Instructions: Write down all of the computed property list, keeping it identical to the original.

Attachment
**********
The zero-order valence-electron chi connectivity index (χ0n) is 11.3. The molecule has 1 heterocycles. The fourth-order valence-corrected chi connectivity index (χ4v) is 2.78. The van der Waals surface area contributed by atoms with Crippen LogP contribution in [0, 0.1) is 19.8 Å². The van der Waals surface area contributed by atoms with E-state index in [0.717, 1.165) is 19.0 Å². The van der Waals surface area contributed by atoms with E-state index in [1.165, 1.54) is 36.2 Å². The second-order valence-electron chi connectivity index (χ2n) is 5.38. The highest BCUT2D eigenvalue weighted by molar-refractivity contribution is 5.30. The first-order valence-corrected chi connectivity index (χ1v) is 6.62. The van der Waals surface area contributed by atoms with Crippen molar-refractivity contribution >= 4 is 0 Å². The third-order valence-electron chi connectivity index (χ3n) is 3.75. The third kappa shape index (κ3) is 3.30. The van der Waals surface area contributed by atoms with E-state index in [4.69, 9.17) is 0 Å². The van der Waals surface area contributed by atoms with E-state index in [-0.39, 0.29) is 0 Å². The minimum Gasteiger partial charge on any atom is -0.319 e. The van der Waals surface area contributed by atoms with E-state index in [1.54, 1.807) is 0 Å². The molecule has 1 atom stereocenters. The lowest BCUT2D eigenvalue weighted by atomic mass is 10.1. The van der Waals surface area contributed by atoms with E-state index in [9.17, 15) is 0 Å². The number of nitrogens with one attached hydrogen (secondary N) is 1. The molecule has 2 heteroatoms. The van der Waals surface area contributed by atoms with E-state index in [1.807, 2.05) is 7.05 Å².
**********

The zero-order valence-electron chi connectivity index (χ0n) is 11.3. The molecule has 1 heterocycles. The fourth-order valence-corrected chi connectivity index (χ4v) is 2.78. The van der Waals surface area contributed by atoms with Crippen LogP contribution in [0, 0.1) is 19.8 Å². The van der Waals surface area contributed by atoms with E-state index in [0.717, 1.165) is 19.0 Å². The van der Waals surface area contributed by atoms with E-state index in [1.165, 1.54) is 36.2 Å². The second-order valence-electron chi connectivity index (χ2n) is 5.38. The highest BCUT2D eigenvalue weighted by molar-refractivity contribution is 5.30. The first-order valence-corrected chi connectivity index (χ1v) is 6.62. The van der Waals surface area contributed by atoms with Crippen molar-refractivity contribution >= 4 is 0 Å². The third-order valence-electron chi connectivity index (χ3n) is 3.75. The third kappa shape index (κ3) is 3.30. The van der Waals surface area contributed by atoms with E-state index in [4.69, 9.17) is 0 Å². The van der Waals surface area contributed by atoms with E-state index in [-0.39, 0.29) is 0 Å². The minimum Gasteiger partial charge on any atom is -0.319 e. The van der Waals surface area contributed by atoms with E-state index in [1.54, 1.807) is 0 Å². The molecule has 1 atom stereocenters. The lowest BCUT2D eigenvalue weighted by atomic mass is 10.1. The van der Waals surface area contributed by atoms with E-state index in [9.17, 15) is 0 Å². The number of nitrogens with one attached hydrogen (secondary N) is 1. The molecule has 2 heteroatoms. The van der Waals surface area contributed by atoms with E-state index in [1.807, 2.05) is 7.05 Å².